If you do choose to follow our DIY path, the first step is to partially cure the salmon. Fully curing the fish, a process that enhances the flavor and aids in preservation, can take several days if you're thorough. For this recipe, we just want to prime the outside layers of the fish for the smoking process, and infuse it with a little flavor at the same time; longer-term storage is not our concern. To do it, we cure the fish for between four and 12 hours in a rub of salt, sugar, mustard powder, and lemon zest. You'll notice that the process dramatically changes the color of the salmon, from its initial pink to a deeper red, even after just a few hours.
Once you're ready to smoke it, wipe most of the rub off the fish, but don't rinse it. You can use a smoker if you have one, but this process works just as well on a charcoal grill. All you need is a foil pan of water and soaked wood chips. Most types of wood work fine, but we avoid mesquite, which tends to overpower all the delicate flavors in the pie.
Cooking with smoke is a slower process than straight grilling, but we still want the inside of the fish to cook through to about medium, just enough to allow it to flake easily while still keeping it tender and juicy. We do that by cooking it to medium-rare—125°F (52°C) in the thickest part of the fillet—then wrapping it in foil and letting it stand for about 20 minutes. The residual heat will provide just enough carryover cooking to bring it up to medium. Once that's done, you can flake it into nice big chunks.
For a little extra texture, we like to mix some shrimp into the pie as well. Because shrimp cook quickly, you don't want to use small ones that will overcook and turn rubbery. Instead, opt for medium or large shrimp. If you find extra-large or jumbo, these will work well cut into slightly-larger-than-bite-size pieces. We take one extra step with the shrimp after cleaning them and before cutting them up: We briefly soak them in a brine of salt and baking soda. This takes only 15 minutes, but it does wonders to keep the shrimp moist and firm during cooking.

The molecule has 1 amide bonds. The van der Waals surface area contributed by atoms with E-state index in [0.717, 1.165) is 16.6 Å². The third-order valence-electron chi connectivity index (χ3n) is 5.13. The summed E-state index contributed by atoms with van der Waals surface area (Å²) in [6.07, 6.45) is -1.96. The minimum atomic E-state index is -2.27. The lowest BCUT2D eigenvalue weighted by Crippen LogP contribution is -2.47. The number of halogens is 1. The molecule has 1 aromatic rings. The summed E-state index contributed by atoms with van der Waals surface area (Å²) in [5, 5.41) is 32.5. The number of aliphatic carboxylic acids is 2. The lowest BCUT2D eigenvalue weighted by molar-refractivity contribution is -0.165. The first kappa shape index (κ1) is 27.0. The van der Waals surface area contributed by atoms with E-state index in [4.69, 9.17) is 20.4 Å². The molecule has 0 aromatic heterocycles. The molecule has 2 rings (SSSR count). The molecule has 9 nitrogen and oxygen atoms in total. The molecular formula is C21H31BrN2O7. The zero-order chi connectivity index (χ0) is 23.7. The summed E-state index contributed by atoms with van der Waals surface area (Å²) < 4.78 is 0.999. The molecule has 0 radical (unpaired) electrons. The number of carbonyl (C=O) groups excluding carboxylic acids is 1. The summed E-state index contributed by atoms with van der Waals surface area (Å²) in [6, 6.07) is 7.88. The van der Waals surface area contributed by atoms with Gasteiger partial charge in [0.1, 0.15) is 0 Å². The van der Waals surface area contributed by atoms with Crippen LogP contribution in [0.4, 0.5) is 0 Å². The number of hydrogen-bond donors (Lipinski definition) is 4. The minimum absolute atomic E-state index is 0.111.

The filling of the pie is essentially a leek, parsley, and cream sauce that adds an oniony richness, but is mild enough to let the fish shine through. You could use actual onions, but we prefer leeks, as they deliver a milder oniony flavor that works better with the seafood.
As for the pie crust, you could definitely go with a puff pastry version, and we've had some great pastry-topped fish pies in our day, but for this recipe, we're going with simple mashed potatoes. We want the crust to remain stable, so we use this recipe for fluffy mash, but hold back a little on the liquid. To get that essential brown, crunchy top, we use a few dabs of butter and some sprinkled panko. You could also add a little scattered Parmesan or Romano cheese.
We're not saying this is the definitive fish pie—lord knows there are too many opinions out there to safely claim that title. So let's think of this as a conversation starter, one we can all thoroughly enjoy no matter whether we think it's "correct" or not.